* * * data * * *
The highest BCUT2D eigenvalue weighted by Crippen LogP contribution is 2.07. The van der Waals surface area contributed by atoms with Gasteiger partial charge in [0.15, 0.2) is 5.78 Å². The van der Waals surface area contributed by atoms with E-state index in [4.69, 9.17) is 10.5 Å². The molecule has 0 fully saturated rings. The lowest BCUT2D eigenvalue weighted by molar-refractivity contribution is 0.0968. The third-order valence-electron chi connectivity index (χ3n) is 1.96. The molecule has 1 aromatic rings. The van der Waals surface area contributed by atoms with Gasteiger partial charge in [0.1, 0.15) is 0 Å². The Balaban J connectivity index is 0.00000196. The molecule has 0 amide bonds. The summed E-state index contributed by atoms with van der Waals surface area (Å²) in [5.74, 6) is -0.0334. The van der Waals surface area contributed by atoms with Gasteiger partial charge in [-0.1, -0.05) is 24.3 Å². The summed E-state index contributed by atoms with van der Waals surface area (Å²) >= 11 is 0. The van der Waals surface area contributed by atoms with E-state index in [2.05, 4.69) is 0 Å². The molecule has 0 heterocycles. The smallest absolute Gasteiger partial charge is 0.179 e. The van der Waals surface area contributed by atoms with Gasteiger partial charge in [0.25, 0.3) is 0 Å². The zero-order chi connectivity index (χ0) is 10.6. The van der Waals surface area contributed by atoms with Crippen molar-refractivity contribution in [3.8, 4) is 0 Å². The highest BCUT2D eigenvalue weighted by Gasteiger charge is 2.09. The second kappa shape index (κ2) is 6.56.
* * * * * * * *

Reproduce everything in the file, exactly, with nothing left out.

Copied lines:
The highest BCUT2D eigenvalue weighted by Crippen LogP contribution is 2.07. The van der Waals surface area contributed by atoms with Gasteiger partial charge in [0.15, 0.2) is 5.78 Å². The van der Waals surface area contributed by atoms with E-state index in [4.69, 9.17) is 10.5 Å². The molecule has 0 fully saturated rings. The lowest BCUT2D eigenvalue weighted by molar-refractivity contribution is 0.0968. The third-order valence-electron chi connectivity index (χ3n) is 1.96. The molecule has 1 aromatic rings. The van der Waals surface area contributed by atoms with Gasteiger partial charge in [0.1, 0.15) is 0 Å². The Balaban J connectivity index is 0.00000196. The molecule has 0 amide bonds. The summed E-state index contributed by atoms with van der Waals surface area (Å²) in [5.74, 6) is -0.0334. The van der Waals surface area contributed by atoms with Gasteiger partial charge in [-0.1, -0.05) is 24.3 Å². The summed E-state index contributed by atoms with van der Waals surface area (Å²) >= 11 is 0. The van der Waals surface area contributed by atoms with E-state index in [2.05, 4.69) is 0 Å². The molecule has 0 heterocycles. The smallest absolute Gasteiger partial charge is 0.179 e. The van der Waals surface area contributed by atoms with Gasteiger partial charge in [0.25, 0.3) is 0 Å². The zero-order chi connectivity index (χ0) is 10.6. The van der Waals surface area contributed by atoms with Crippen molar-refractivity contribution in [3.8, 4) is 0 Å². The highest BCUT2D eigenvalue weighted by Gasteiger charge is 2.09. The second kappa shape index (κ2) is 6.56.